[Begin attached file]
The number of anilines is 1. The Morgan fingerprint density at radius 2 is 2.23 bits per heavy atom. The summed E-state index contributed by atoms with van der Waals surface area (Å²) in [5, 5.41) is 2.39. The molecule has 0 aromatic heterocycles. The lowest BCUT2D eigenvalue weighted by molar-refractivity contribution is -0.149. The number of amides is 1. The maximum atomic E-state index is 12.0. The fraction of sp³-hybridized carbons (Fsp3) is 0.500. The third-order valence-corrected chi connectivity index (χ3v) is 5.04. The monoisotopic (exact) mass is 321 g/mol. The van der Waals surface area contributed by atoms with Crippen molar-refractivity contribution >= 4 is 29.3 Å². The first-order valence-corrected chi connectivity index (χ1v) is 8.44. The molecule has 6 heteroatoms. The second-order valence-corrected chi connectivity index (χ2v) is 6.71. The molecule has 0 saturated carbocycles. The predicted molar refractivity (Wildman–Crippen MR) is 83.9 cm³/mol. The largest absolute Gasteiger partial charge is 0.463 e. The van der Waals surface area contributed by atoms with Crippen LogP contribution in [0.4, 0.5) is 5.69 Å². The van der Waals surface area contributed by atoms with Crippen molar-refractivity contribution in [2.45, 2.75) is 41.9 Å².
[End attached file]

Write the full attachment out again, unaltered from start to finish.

The number of anilines is 1. The Morgan fingerprint density at radius 2 is 2.23 bits per heavy atom. The summed E-state index contributed by atoms with van der Waals surface area (Å²) in [5, 5.41) is 2.39. The molecule has 0 aromatic heterocycles. The lowest BCUT2D eigenvalue weighted by molar-refractivity contribution is -0.149. The number of amides is 1. The maximum atomic E-state index is 12.0. The fraction of sp³-hybridized carbons (Fsp3) is 0.500. The third-order valence-corrected chi connectivity index (χ3v) is 5.04. The monoisotopic (exact) mass is 321 g/mol. The van der Waals surface area contributed by atoms with Crippen molar-refractivity contribution >= 4 is 29.3 Å². The first-order valence-corrected chi connectivity index (χ1v) is 8.44. The molecule has 6 heteroatoms. The second-order valence-corrected chi connectivity index (χ2v) is 6.71. The molecule has 0 saturated carbocycles. The predicted molar refractivity (Wildman–Crippen MR) is 83.9 cm³/mol. The largest absolute Gasteiger partial charge is 0.463 e. The van der Waals surface area contributed by atoms with Crippen LogP contribution in [0.4, 0.5) is 5.69 Å². The van der Waals surface area contributed by atoms with Crippen molar-refractivity contribution in [2.45, 2.75) is 41.9 Å².